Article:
Julie: Wonderful.

Antti: And we started to hire people who can actually use those tools. Then thirdly, we decided that we will outsource manufacturing. Our plan was to focus on perfecting the technology. However, we knew we needed people who understand how this should be manufactured. So we decided to build a team to help guide the manufacturing.

Julie: Right. Which I think is so critical.

Antti: Yeah. We wanted to bring people in who have already been through this process. 

Julie: Right. Pioneers in the industry that really know what they're doing.

Antti: Yeah. So they know what they're doing. And of course, quality control plays a critical role in that. We needed to develop the measurement tools and manufacturing process. Then we collaborate with these larger organizations. You could say like a Foundry. But there isn't actually a Foundry for photonics yet. You can say that's a Foundry. So we are guiding them that this is the process. You manufacture a waveguide. These are the tolerances you have to be in, you need to measure it. You need to measure the axle and the image quality. Not like the nanostructures. But you have to measure the output.

Julie: Yeah. That's critical. Those three things are huge. It makes sense that we'd be very involved in that process, but it's more than that. The expertise that Dispelix provides in those pieces is what is being really well received in the market today. People are understanding the value and the direction that's driving development, which is driving us to really make groundbreaking technology all the way from software to prototype to manufacturing. I really think we've got it covered from ABC or A to Z really.

Antti: Yeah. It is. And everyone works under the same roof. So we have teams that work together on the design, prototyping, and manufacturing. If something is not working or there is an issue, we can solve it very fast because we know the design, we know what we did in a prototype. We know how it's done in the volumes. So we can work very fast.

Julie: Really fast.

Antti: We are solving for issues that have never come up before, because it's a new thing and there is no volume manufacturing of waveguides anywhere currently. We need to be the pioneers and set some very important standards as it relates to the entire process from design, prototyping, manufacturing, and working closely with customers to integrate into the final product.

Julie: Right. So Antti, tell me where you think AR is heading.

Antti: That's a good question. So when we look at these AR devices which can do a lot of things, like mapping the world, putting the virtual objects in the real world and tracking those, keep those in place and you can interact with those. It's basically a computer built on your head. It needs a lot of computing. It needs a lot of batteries. It needs a lot of things. So making that into this form factor, it's a huge challenge. How to get everything on that form factor and avoid building the computer on your head? One option is to connect to a mobile phone. Everyone is carrying a phone. So the phone can do the calculation and so forth. That's the easy way and existing way.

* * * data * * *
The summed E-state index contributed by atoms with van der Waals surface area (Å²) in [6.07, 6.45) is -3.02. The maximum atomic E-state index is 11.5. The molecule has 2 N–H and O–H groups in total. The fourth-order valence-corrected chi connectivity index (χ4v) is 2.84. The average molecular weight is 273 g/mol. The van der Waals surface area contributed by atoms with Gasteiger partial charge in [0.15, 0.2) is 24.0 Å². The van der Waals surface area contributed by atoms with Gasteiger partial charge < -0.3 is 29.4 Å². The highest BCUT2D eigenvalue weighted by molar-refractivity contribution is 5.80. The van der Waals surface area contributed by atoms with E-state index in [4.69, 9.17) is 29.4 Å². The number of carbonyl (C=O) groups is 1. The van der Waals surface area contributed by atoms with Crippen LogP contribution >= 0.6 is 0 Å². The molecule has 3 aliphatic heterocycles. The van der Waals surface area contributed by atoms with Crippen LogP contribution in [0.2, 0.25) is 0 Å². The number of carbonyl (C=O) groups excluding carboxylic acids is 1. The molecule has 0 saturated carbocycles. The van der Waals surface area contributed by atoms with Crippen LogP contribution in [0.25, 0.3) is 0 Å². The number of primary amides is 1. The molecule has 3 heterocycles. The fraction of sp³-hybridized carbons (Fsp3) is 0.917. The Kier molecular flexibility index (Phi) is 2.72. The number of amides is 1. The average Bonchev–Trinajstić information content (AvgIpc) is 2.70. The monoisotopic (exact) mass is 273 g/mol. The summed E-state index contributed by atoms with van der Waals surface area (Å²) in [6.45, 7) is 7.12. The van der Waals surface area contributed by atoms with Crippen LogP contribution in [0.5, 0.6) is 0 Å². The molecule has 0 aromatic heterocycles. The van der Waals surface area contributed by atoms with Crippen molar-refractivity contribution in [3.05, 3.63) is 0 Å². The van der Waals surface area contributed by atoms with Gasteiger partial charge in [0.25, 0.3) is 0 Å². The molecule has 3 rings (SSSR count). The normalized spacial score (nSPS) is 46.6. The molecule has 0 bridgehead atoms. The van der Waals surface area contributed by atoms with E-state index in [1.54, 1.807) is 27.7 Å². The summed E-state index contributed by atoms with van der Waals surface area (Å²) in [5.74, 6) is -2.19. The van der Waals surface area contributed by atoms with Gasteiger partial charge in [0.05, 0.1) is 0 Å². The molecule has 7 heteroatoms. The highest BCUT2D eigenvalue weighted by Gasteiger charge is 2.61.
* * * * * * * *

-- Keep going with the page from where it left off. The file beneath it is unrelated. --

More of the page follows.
I think the next evolution will happen with 5G. Actually we can change from the mobile phone that the glasses are connected to and leverage 5G. All the calculations needed, everything happens in the cloud because it's so fast.

Julie: I love it. 

Antti: That will be the one key enabler for AR. The fast 5G connection and computation done there. Then you can shrink down everything in the glasses, the batteries, and everything.

Julie: Makes sense. 

Antti: That will be when we get consumer glasses with all the AR features included.

Julie: Leveraging 5G.

Antti: Exactly.

Julie: Wow. That's really great. Want to give us any updates on Dispelix and any new focuses?

Antti: Yeah. So to say that AR is something that we believe will grow to be a huge, hopefully one-day replacement for mobile phones, to be the one device that everyone wears. But that's still far away. It's not a sprint. We are in a marathon. It takes time. We are focusing on our customers to deliver what they're asking from us, answer their needs, and build the technology stack further and further, because even though we have great waveguides already, this is just the beginning.

Julie: Right. Just scratching the surface.

Antti: This is scratching the surface of where the photonics can go and the augmented reality and the waveguides, where it can go. So we are just in the beginning.

Julie: So exciting.

Antti: Yeah.

Julie: It really is. Well, thank you so much for your time today.

Antti: Oh, thank you. Thank you.

Julie: Appreciate it!